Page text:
Friday, 4 April 2008

Memories & Iron Men



Last week I returned to the flat Lancashire coast where I was brought up for a family gathering. Here on the vast beaches and amongst the sand dunes and pinewoods – without a mountain in sight – my love of nature and wild places developed. On this visit I discovered an old journal, perhaps my first, kept in the 1960s and headed “Outings” and recording outdoor trips, mostly local. Many of the entries are lists of birds and plants – I had a hankering to be a field naturalist – and there is little to suggest what I was feeling. That I kept going back is all there is to show how important these walks were. A touch of excitement and pleasure does show in an account of a school trip to the Lake District, where we climbed Scafell Pike, which must have been one of my first ascents, in late March. I record that from Angle Tarn “we were walking on snow that covered the whole ground and it was very, very hot …. so hot that we had taken to eating snow and rubbing it over our hands and faces”. I thought the view from the summit “magnificent” and regretted that we couldn’t stay longer but did write that “happy and weary, we set off down the mountain”. My joy in climbing hills began early and has not abated in the slightest over the years.

On this return visit my brother John drove me and my partner Denise past the still familiar pinewoods and sand dunes to Crosby beach, where the wide expanse of sand stretching out to the distant sea under a gigantic spreading sky also felt familiar, as if I had been there just yesterday. We had come here to see Anthony Gormley’s Another Place installation, which consists of 100 life size iron figures cast from the artist’s body spread across two miles of beach and all facing out to sea. Initially I couldn’t distinguish these figures from the dog walkers, joggers, families and other people scattered on the sand. Then I noticed that some of the people were strangely rigid and still. Approaching the Iron Men – as they are popularly known – showed them to be strange indeed, and becoming stranger with every tide. The tidal range is huge here with the sea almost disappearing into the horizon at low tide. The Iron Men are scattered between the high and low tide marks. Each one is covered by the sea for different lengths of time and this has had a marked effect on how they have changed in the three years they have stood facing the ocean. All of them are slowly becoming part of nature and less like statues. Barnacles and seaweed are colonising these new rocks. Creeping around the lower legs of those close to the high tide mark, shrouding the heads of those out at low tide. Some are slowly sinking, their feet vanished, as if in quicksand. Faces are fading and smoothing on others, the features dissolving into rust. They reminded me strongly of the dead sailors on the Flying Dutchman in the Pirates of the Caribbean films, human figures that are merging with the creatures of the sea, a curious connection between Anthony Gormley’s artworks and a Hollywood blockbuster. The presence of the Iron Men on the beach creates an air on unreality and strangeness. What are these silent figures looking for, endlessly staring out to sea?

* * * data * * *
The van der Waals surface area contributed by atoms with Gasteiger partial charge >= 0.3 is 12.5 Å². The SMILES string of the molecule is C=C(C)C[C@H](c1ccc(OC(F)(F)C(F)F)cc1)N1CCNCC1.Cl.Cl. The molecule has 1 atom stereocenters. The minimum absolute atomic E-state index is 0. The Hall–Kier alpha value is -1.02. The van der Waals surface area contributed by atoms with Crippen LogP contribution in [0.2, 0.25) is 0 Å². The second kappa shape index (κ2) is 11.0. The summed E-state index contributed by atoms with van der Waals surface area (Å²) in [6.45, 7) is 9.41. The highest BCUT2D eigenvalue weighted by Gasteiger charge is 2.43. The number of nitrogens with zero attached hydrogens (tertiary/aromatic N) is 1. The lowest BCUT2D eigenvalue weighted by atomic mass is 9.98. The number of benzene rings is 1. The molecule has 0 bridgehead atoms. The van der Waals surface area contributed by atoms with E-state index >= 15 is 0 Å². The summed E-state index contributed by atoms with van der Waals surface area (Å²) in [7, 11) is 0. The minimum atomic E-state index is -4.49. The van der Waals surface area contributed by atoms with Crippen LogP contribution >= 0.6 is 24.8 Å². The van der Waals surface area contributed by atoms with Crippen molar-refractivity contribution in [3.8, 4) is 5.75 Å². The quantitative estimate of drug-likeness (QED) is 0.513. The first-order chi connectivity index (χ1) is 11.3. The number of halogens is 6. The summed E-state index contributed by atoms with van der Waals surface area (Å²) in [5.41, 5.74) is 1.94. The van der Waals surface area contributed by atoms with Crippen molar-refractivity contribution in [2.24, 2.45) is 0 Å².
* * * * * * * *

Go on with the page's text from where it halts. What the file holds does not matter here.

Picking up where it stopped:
The photo of the Iron Man was taken on a Ricoh GR-D, f8@1/320, ISO 64, raw file converted to JPEG and processed in Photoshop Elements 5.

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